Northampton-based company confident of riding out storm in energy supply industry

Opus Energy employs up to 800 people at HQ near Bedford Road

Friday, 24th September 2021, 1:32 pm

Northampton-based gas and electricity supplier Opus Energy says it is confident of surviving the current crisis in the industry.

The firm employs between 700 and 800 staff at its head office in The Lakes, just off the Bedford Road.

Six domestic power companies have already collapsed this month and more are expected to follow.

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Opus Energy employs around xxx people at its Northampton HQ

But Opus — which concentates on supplying gas and electricity to businesses — says it has a strong balance sheet and better prepared to ride out the storm.

A spokesman for Opus' parent company Drax energy group said: “The UK energy market has been impacted by an unprecedented combination of events.

"Drax is the largest renewable electricity generator in the UK. We have a strong balance sheet, and have hedged our supply businesses appropriately, which together, should give confidence to our customers and employees.”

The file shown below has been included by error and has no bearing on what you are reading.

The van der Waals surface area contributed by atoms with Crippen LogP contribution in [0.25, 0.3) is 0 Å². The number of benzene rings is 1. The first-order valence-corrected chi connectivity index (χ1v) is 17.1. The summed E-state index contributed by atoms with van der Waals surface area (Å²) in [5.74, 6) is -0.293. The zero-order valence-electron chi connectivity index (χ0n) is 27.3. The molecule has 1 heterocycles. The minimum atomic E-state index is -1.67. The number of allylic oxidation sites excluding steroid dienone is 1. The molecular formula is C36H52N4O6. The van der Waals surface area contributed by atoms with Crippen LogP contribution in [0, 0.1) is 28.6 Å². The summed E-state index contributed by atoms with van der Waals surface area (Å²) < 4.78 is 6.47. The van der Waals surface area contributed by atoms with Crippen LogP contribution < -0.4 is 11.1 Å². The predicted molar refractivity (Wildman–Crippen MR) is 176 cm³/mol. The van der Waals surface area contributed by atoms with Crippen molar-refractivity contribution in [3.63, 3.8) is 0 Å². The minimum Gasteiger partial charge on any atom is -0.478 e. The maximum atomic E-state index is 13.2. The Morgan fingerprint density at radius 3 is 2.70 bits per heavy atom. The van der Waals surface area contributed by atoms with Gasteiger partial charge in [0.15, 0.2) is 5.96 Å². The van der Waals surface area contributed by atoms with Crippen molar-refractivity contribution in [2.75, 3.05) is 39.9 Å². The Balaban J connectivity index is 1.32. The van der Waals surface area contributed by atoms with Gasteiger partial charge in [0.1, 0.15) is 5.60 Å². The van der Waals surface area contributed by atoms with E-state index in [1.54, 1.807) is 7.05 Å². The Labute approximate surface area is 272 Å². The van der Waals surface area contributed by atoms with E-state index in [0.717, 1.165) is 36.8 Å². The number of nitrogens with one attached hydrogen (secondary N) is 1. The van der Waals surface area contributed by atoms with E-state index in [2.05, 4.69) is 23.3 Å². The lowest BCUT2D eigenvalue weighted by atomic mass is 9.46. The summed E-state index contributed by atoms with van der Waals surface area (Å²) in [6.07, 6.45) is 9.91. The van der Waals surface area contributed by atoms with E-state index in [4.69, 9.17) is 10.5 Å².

Opus Energy has grown into one of the UK's leading business energy suppliers since it was established in 2002 and now supplies more than 360,000 business premises across the country.

Opus HQ is the former county council offices in The Lakes

It moved to the former Northamptonshire County Council building, John Dryden House, on The Lakes business park in 2018 after outgrowing its old premises at Moulton Park.

A perfect storm of issues coupled with high global demand have sparked an explosion in gas prices in recent weeks, forcing some smaller suppliers in the residential market out of business.

Wholesale prices have increased by 250 per cent since the beginning of the year and by 70 per cent since August.

Delays in planned maintenance work on electricity plants has meant around 20 per cent of the UK’s nuclear power stations are offline.

Dips in energy from solar and wind sources due to recent weather has also caused an imbalance between supply and demand.

Experts warn gas prices are likely to remain high until 2023 and industry sources fear there may be as few as ten suppliers left by the end of the year.